Organ Harvesting – The Trial Chinese Leaders Fear | China Uncensored


China’s greatest crime is being put on trial! The Independent Tribunal into Forced Organ Harvesting from Prisoners of Conscience in China is exposing how Chinese military hospitals are killing people for their organs, people like Falun Gong practitioners, Christians, Tibetan Buddhists, and Uighur Muslims. At the very same time China is being honored by the World Health Organization as a leader in organ transplants. Trafficking organs can be a big boost for the economy!


Video – Jewel Changi Airport Open


Four years after work started to transform an open-air carpark into a 10-storey complex with shops, restaurants, leisure attractions and facilities for travellers, Jewel Changi Airport is ready for its public unveiling.

Over the next six days, from 1pm on Thursday (April 11) to 10pm next Tuesday, about half a million people who had signed up for free preview tickets are expected to visit.

Jewel will open its doors to all from next Wednesday. Located next to Terminal 1, it is connected to T2 and T3 via air-conditioned travelators.

The $1.7 billion complex is an investment in Changi Airport’s future and Singapore’s continued success as an aviation and tourism hub in an increasingly competitive environment.

Mr Lee Seow Hiang, chairman of Jewel Changi Airport and Changi Airport Group’s (CAG) chief executive, said in a statement on Thursday: “Jewel Changi Airport is a valuable addition to Singapore’s world-class tourism attractions and aviation facilities.

“We look forward to welcoming the world to Jewel, whether they are travelling to or through Singapore.”

Jewel’s highlights include a 40m-tall indoor waterfall and a five-storey garden with 2,500 trees and 100,000 shrubs.

There are more than 280 shops and food and beverage outlets, including famous New York burger chain Shake Shack (to open next Wednesday) and American fast-food chain A&W, which will re-enter the Singapore market after more than 10 years.

The first Pokemon Centre outside of Japan is located at Jewel, a joint venture between CAG and CapitaLand.

The 135,700 sq m complex will also offer play attractions as well as a hotel and aviation facilities.

To be available from June 10, the attractions include a 50m-long suspended bridge, with a glass floor that will allow visitors to look down at the greenery below; a 250m-long bouncing net, which at its highest point will be suspended 8m or three storeys above the ground; and other highlights such as mazes and slides.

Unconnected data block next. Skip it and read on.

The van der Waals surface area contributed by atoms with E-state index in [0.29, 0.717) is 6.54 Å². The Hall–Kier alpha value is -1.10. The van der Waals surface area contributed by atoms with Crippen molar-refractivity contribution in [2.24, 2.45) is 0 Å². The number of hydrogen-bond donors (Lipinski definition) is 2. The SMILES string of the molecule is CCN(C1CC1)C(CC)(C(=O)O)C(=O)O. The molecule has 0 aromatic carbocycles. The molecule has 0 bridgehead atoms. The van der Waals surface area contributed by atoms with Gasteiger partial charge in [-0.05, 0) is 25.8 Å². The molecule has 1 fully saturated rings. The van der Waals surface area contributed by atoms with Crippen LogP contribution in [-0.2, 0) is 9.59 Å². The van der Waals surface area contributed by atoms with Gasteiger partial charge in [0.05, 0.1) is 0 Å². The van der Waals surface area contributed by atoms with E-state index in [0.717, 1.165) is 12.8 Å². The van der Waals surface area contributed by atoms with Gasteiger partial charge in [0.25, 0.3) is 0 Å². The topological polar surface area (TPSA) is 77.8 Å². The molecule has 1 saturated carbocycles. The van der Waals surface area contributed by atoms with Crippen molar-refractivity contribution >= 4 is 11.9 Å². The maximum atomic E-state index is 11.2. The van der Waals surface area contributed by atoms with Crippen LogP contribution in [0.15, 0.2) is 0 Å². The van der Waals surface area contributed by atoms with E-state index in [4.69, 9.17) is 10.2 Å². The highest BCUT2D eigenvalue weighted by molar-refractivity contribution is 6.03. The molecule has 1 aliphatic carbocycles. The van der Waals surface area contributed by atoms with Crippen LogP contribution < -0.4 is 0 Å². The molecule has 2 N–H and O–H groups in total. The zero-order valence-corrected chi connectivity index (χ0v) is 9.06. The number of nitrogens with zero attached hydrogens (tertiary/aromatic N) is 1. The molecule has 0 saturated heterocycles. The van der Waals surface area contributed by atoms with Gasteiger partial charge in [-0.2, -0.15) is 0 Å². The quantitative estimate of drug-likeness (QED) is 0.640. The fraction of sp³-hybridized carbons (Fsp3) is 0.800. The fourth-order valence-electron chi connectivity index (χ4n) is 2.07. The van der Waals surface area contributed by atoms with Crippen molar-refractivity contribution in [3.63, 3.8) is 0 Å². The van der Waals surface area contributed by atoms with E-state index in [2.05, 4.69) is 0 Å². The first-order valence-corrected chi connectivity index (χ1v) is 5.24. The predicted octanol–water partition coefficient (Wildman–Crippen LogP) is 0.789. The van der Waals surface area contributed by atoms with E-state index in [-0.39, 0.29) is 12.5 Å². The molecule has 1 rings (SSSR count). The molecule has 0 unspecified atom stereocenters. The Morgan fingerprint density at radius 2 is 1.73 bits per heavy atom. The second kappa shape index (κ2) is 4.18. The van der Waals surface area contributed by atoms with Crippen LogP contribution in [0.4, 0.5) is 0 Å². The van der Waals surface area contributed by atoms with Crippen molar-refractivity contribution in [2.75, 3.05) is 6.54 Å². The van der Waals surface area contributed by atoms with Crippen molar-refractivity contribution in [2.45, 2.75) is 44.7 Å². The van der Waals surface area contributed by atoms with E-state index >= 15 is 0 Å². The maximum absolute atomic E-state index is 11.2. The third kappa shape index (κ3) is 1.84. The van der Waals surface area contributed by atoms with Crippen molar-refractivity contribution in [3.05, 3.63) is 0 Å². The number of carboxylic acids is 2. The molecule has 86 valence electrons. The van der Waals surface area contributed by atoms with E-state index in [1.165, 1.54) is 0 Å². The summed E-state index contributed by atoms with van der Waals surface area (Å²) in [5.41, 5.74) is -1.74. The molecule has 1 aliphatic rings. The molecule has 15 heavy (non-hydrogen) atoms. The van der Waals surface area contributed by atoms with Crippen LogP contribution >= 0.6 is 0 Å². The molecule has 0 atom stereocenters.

When Jewel opens, travellers will be able to access an early check-in lounge serving passengers of 26 airlines, including Singapore Airlines, SilkAir and Scoot.

This will cover 60 per cent of all traffic at the airport and will be open from 6am to midnight daily. There will also be facilities for all travellers to store their hand luggage round-the-clock.

This will allow travellers to have a worry-free experience while they shop, dine, relax and play to make the most of their time before flying out of Singapore, said Jewel Changi Airport.

Those flying through Singapore will have to exit the transit area to visit Jewel and check in again before their next flight.

They don’t need to check in their bags again if their airlines offer the early check-in service.

Otherwise, they can deposit their bags while they tour Jewel and pick them up when they are done.

Ms Hung Jean, chief executive of Jewel Changi Airport, said: “The unique proposition of world-class shopping and dining, seamlessly integrated with lush greenery, fulfils the needs of increasingly discerning travellers for a meaningful and experiential journey, even for brief layovers.”

Jewel will also house the first YotelAir property in Asia, with 130 cabins that can be booked for a minimum of four hours; for short daytime layovers or overnight stays.

Mr Lee Chee Koon, president and group chief executive officer of CapitaLand Group, said: “The combined catchment of residents and Changi Airport’s growing passenger traffic makes Jewel a compelling proposition to draw international brands to Singapore and empower homegrown retailers to connect with a global audience.”

Jewel is designed by a consortium led by Safdie Architects, helmed by world-renowned architect Moshe Safdie, who also came up with Marina Bay Sands.

Mr Safdie said: “Jewel Changi Airport juxtaposes the centre of being in nature and enjoying a vibrant marketplace, dramatically extending the concept of airport to serve as an urban centre, engaging travellers, visitors, and residents, echoing Singapore’s reputation as ‘The City in the Garden’.”

Traffic ‘big brother’ uses humor to discipline motorists | The Jakarta Post